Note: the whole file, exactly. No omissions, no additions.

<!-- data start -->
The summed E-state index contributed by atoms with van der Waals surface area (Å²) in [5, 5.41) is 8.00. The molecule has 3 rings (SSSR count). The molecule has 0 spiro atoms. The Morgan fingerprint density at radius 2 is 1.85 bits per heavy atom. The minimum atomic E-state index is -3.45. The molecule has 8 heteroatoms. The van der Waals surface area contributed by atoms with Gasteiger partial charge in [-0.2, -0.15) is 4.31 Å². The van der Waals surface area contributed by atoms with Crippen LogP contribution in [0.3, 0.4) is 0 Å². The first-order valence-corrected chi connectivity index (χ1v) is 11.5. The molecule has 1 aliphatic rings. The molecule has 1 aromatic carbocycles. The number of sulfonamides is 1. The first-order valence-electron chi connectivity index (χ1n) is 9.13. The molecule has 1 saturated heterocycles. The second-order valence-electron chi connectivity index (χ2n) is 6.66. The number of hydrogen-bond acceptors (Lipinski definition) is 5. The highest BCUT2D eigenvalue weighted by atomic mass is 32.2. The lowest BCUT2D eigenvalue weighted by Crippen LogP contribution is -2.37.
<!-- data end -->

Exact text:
The summed E-state index contributed by atoms with van der Waals surface area (Å²) in [5, 5.41) is 8.00. The molecule has 3 rings (SSSR count). The molecule has 0 spiro atoms. The Morgan fingerprint density at radius 2 is 1.85 bits per heavy atom. The minimum atomic E-state index is -3.45. The molecule has 8 heteroatoms. The van der Waals surface area contributed by atoms with Gasteiger partial charge in [-0.2, -0.15) is 4.31 Å². The van der Waals surface area contributed by atoms with Crippen LogP contribution in [0.3, 0.4) is 0 Å². The first-order valence-corrected chi connectivity index (χ1v) is 11.5. The molecule has 1 aliphatic rings. The molecule has 1 aromatic carbocycles. The number of sulfonamides is 1. The first-order valence-electron chi connectivity index (χ1n) is 9.13. The molecule has 1 saturated heterocycles. The second-order valence-electron chi connectivity index (χ2n) is 6.66. The number of hydrogen-bond acceptors (Lipinski definition) is 5. The highest BCUT2D eigenvalue weighted by atomic mass is 32.2. The lowest BCUT2D eigenvalue weighted by Crippen LogP contribution is -2.37.